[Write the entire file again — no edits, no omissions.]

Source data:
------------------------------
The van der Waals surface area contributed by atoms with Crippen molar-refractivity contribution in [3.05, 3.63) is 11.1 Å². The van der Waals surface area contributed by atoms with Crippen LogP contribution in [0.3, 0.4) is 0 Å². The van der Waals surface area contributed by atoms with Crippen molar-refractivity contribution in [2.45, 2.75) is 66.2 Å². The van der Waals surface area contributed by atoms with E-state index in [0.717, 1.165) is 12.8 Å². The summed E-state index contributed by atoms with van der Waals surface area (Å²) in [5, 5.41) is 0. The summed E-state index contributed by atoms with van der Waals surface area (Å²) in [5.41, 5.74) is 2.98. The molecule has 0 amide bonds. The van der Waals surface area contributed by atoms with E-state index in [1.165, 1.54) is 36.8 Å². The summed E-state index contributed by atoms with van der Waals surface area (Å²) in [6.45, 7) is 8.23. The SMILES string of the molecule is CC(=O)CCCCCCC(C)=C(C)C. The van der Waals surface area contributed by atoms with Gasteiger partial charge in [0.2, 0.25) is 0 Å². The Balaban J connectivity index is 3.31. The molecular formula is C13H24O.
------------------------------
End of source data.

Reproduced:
The van der Waals surface area contributed by atoms with Crippen molar-refractivity contribution in [3.05, 3.63) is 11.1 Å². The van der Waals surface area contributed by atoms with Crippen LogP contribution in [0.3, 0.4) is 0 Å². The van der Waals surface area contributed by atoms with Crippen molar-refractivity contribution in [2.45, 2.75) is 66.2 Å². The van der Waals surface area contributed by atoms with E-state index in [0.717, 1.165) is 12.8 Å². The summed E-state index contributed by atoms with van der Waals surface area (Å²) in [5, 5.41) is 0. The summed E-state index contributed by atoms with van der Waals surface area (Å²) in [5.41, 5.74) is 2.98. The molecule has 0 amide bonds. The van der Waals surface area contributed by atoms with E-state index in [1.165, 1.54) is 36.8 Å². The summed E-state index contributed by atoms with van der Waals surface area (Å²) in [6.45, 7) is 8.23. The SMILES string of the molecule is CC(=O)CCCCCCC(C)=C(C)C. The van der Waals surface area contributed by atoms with Gasteiger partial charge in [0.2, 0.25) is 0 Å². The Balaban J connectivity index is 3.31. The molecular formula is C13H24O.